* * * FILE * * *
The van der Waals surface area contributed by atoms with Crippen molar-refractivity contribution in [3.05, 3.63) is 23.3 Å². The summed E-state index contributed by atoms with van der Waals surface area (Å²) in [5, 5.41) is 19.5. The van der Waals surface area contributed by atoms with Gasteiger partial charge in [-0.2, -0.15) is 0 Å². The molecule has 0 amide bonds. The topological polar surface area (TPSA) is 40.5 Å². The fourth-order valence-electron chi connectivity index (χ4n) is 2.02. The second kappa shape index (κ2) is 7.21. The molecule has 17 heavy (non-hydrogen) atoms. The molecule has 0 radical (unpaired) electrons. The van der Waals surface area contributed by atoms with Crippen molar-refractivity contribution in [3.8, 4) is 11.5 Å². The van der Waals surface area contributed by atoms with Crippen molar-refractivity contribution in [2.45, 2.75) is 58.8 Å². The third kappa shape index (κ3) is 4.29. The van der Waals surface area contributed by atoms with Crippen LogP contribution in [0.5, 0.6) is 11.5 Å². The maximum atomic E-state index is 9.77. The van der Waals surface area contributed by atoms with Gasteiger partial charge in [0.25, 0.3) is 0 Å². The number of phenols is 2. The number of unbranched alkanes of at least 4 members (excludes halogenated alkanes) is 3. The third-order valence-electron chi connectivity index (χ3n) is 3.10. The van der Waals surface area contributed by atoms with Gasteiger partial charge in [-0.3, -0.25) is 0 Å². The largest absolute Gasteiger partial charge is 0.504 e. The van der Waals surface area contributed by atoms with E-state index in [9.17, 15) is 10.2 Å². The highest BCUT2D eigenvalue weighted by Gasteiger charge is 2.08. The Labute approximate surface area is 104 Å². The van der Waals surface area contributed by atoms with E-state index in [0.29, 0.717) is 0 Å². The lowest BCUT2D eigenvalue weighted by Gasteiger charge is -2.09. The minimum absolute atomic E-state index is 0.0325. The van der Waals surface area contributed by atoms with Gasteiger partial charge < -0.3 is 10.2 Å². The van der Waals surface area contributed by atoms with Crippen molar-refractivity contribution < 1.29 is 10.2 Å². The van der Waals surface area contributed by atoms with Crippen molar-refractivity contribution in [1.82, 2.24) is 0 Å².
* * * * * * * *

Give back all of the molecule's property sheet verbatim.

The van der Waals surface area contributed by atoms with Crippen molar-refractivity contribution in [3.05, 3.63) is 23.3 Å². The summed E-state index contributed by atoms with van der Waals surface area (Å²) in [5, 5.41) is 19.5. The van der Waals surface area contributed by atoms with Gasteiger partial charge in [-0.2, -0.15) is 0 Å². The molecule has 0 amide bonds. The topological polar surface area (TPSA) is 40.5 Å². The fourth-order valence-electron chi connectivity index (χ4n) is 2.02. The second kappa shape index (κ2) is 7.21. The molecule has 17 heavy (non-hydrogen) atoms. The molecule has 0 radical (unpaired) electrons. The van der Waals surface area contributed by atoms with Crippen molar-refractivity contribution in [3.8, 4) is 11.5 Å². The van der Waals surface area contributed by atoms with Crippen molar-refractivity contribution in [2.45, 2.75) is 58.8 Å². The third kappa shape index (κ3) is 4.29. The van der Waals surface area contributed by atoms with Crippen LogP contribution in [0.5, 0.6) is 11.5 Å². The maximum atomic E-state index is 9.77. The van der Waals surface area contributed by atoms with Gasteiger partial charge in [0.25, 0.3) is 0 Å². The number of phenols is 2. The number of unbranched alkanes of at least 4 members (excludes halogenated alkanes) is 3. The third-order valence-electron chi connectivity index (χ3n) is 3.10. The van der Waals surface area contributed by atoms with Gasteiger partial charge in [-0.3, -0.25) is 0 Å². The largest absolute Gasteiger partial charge is 0.504 e. The van der Waals surface area contributed by atoms with E-state index in [9.17, 15) is 10.2 Å². The highest BCUT2D eigenvalue weighted by Gasteiger charge is 2.08. The Labute approximate surface area is 104 Å². The van der Waals surface area contributed by atoms with E-state index in [0.29, 0.717) is 0 Å². The lowest BCUT2D eigenvalue weighted by Gasteiger charge is -2.09. The minimum absolute atomic E-state index is 0.0325. The van der Waals surface area contributed by atoms with Gasteiger partial charge < -0.3 is 10.2 Å². The van der Waals surface area contributed by atoms with Crippen molar-refractivity contribution < 1.29 is 10.2 Å². The van der Waals surface area contributed by atoms with Crippen molar-refractivity contribution in [1.82, 2.24) is 0 Å².